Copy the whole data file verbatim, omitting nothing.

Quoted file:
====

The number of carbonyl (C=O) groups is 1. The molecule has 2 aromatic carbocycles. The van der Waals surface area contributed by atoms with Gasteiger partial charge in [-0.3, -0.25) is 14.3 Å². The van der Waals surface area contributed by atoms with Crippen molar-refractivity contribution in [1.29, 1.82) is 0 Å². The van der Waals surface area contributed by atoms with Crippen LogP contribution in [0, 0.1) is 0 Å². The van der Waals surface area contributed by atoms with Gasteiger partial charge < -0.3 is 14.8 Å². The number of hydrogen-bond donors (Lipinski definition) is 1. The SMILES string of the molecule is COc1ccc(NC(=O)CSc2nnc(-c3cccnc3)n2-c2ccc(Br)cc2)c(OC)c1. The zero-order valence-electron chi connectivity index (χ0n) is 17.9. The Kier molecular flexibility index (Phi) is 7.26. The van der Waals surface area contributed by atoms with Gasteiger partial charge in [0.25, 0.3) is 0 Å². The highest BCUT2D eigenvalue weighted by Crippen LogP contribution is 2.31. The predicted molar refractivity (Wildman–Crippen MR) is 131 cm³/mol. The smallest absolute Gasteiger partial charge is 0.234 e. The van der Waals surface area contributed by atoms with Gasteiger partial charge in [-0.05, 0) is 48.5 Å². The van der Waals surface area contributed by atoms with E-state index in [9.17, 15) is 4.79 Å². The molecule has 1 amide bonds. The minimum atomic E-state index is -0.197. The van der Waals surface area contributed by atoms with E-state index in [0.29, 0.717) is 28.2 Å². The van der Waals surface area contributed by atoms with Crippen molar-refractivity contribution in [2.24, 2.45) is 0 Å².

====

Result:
The number of carbonyl (C=O) groups is 1. The molecule has 2 aromatic carbocycles. The van der Waals surface area contributed by atoms with Gasteiger partial charge in [-0.3, -0.25) is 14.3 Å². The van der Waals surface area contributed by atoms with Crippen molar-refractivity contribution in [1.29, 1.82) is 0 Å². The van der Waals surface area contributed by atoms with Crippen LogP contribution in [0, 0.1) is 0 Å². The van der Waals surface area contributed by atoms with Gasteiger partial charge < -0.3 is 14.8 Å². The number of hydrogen-bond donors (Lipinski definition) is 1. The SMILES string of the molecule is COc1ccc(NC(=O)CSc2nnc(-c3cccnc3)n2-c2ccc(Br)cc2)c(OC)c1. The zero-order valence-electron chi connectivity index (χ0n) is 17.9. The Kier molecular flexibility index (Phi) is 7.26. The van der Waals surface area contributed by atoms with Gasteiger partial charge in [0.25, 0.3) is 0 Å². The highest BCUT2D eigenvalue weighted by Crippen LogP contribution is 2.31. The predicted molar refractivity (Wildman–Crippen MR) is 131 cm³/mol. The smallest absolute Gasteiger partial charge is 0.234 e. The van der Waals surface area contributed by atoms with Gasteiger partial charge in [-0.05, 0) is 48.5 Å². The van der Waals surface area contributed by atoms with E-state index in [9.17, 15) is 4.79 Å². The molecule has 1 amide bonds. The minimum atomic E-state index is -0.197. The van der Waals surface area contributed by atoms with E-state index in [0.29, 0.717) is 28.2 Å². The van der Waals surface area contributed by atoms with Crippen molar-refractivity contribution in [2.24, 2.45) is 0 Å².